Kolbe’s book is a wonderful insight into the things that ignite children’s imaginations and how parent’s can nourish and support this. The examples in the book are simple but inspiring  and  don’t require expensive resources or time consuming planning. The close of each chapter includes a written conversation between Kolbe and  Susan Whelan, a parent. They talk through their observations of the anecdotes in the book. I particularly liked this aspect, as it gives it a personal element and shows the importance of reflecting with others to obtain a deeper understanding.

I read this book at a time when my youngest daughter is eager to share her stories through drawing and painting, imaginative and sensory play.  It reminded me that these moments  are precious and to take time to listen and record them.

Ideas for Teaching Literacy through Play – Painting with Feathers

painting with feathersOn the way home from school we were talking about quills. My Harry Potter obsessed 9-year- old had made a quill by putting a biro refill into a feather.

My four-year old asked

Do we have any ink?

No but we can use paint.

We painted with feathers when I was little didn’t we?

We can do that tomorrow if you like. We could use the Peacock feathers we collected at Remlinger Farm.

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I set the paints up with a few feathers.


My 2-year-old suddenly declared

I wrote the word ‘buh’

Buh for bat.

She has been playing a Sesame Street alphabet game on the iPad and is beginning to talk about letters and letter sounds.

Her 4-year old sister asked

How do you spell bat?

How do you think you spell it? What does it begin with?

Buh

That’s right and what other sounds are in bat?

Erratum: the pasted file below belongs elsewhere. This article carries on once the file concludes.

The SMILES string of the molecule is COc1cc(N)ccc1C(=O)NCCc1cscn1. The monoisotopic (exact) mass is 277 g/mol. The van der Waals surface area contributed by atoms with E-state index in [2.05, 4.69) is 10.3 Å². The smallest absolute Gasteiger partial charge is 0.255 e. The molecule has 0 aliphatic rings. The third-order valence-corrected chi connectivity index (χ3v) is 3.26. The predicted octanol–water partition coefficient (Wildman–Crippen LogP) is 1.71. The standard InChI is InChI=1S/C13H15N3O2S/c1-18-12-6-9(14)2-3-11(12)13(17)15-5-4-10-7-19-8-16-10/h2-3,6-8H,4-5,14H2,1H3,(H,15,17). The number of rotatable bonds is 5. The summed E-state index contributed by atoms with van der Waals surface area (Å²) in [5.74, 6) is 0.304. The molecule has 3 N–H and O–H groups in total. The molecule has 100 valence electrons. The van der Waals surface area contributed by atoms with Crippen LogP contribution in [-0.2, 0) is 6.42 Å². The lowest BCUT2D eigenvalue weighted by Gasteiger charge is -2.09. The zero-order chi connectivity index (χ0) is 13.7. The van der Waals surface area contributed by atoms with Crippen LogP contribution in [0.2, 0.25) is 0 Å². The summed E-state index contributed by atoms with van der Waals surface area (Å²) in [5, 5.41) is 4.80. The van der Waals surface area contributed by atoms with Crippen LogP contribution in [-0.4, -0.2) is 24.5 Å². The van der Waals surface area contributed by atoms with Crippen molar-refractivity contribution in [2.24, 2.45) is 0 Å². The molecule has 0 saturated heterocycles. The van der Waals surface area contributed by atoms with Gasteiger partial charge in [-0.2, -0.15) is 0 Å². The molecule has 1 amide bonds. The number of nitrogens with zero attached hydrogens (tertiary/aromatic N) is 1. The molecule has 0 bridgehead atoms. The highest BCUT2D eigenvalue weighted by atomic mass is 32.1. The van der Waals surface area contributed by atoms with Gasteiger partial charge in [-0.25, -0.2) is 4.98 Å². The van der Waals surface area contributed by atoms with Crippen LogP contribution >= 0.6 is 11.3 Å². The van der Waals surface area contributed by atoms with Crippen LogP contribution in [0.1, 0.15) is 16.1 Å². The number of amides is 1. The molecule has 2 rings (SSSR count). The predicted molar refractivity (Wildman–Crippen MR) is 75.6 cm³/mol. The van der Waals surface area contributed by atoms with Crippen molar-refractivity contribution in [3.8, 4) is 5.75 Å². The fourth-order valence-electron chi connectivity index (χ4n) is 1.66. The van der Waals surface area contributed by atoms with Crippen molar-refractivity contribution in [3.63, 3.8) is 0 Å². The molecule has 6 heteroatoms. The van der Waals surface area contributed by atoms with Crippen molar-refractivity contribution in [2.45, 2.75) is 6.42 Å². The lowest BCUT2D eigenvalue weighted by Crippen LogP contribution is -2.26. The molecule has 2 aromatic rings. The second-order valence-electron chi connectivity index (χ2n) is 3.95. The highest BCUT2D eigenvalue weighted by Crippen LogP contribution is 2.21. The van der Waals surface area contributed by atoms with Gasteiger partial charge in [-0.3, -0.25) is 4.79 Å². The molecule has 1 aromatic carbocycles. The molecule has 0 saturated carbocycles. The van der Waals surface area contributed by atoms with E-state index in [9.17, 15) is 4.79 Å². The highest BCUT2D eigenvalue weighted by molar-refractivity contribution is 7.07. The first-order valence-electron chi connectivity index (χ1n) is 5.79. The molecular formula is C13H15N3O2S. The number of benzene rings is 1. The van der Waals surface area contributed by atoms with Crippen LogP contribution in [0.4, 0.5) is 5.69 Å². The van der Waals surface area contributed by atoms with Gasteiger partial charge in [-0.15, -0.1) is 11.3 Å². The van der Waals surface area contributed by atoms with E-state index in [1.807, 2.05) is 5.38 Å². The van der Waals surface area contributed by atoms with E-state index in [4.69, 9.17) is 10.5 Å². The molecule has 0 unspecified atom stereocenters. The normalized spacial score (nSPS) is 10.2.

Bat….    t

Yes, so what is the middle letter?

Bat…b…a…t…..    a.     B..a..t spells bat.

After a little bit of impromptu literacy I had a brain wave. The girls are really interested in pirates at the moment and I thought we might be able to do some writing with feathers, make a pirate map or maybe we could make a wizard’s spell.

I stained paper with coffeemaking paper look old

When it was dry I singed the edges to make it look like an old scroll.

 

I asked the girls what they would like to do. They decided on a Wizard’s spell.

It will be funny because we don’t even know how to read and write……………. Maybe Wizards write differently to people.

quills

writing with a quill

I think this would be a great way to encourage boys in their mark making.

  • Set up a desk in a role play pirate ship with ink and quills
  • Make a spell book for children to add their own spells
  • Add a few feathers and a small pot of paint to your mark making area
  • Make treasure maps and encourage the children to mark the treasure with an X.

Literacy for under 5’s shouldn’t be about sitting at a table learning letters, tracing over letters or using flashcards. It can be brought into any aspect of play and when children are ready and interested in letters and sounds they will talk about it, ask questions and experiment. Make it fun, make it relevant and they will learn.

TEDx London 2011 The Education Revolution

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I was fortunate to attend TEDx London this weekend. This event was born from issues raised in Sir Ken Robinson’s 2010 TED talk and was designed to raise the question ‘ How can we bring on the Education Revolution?’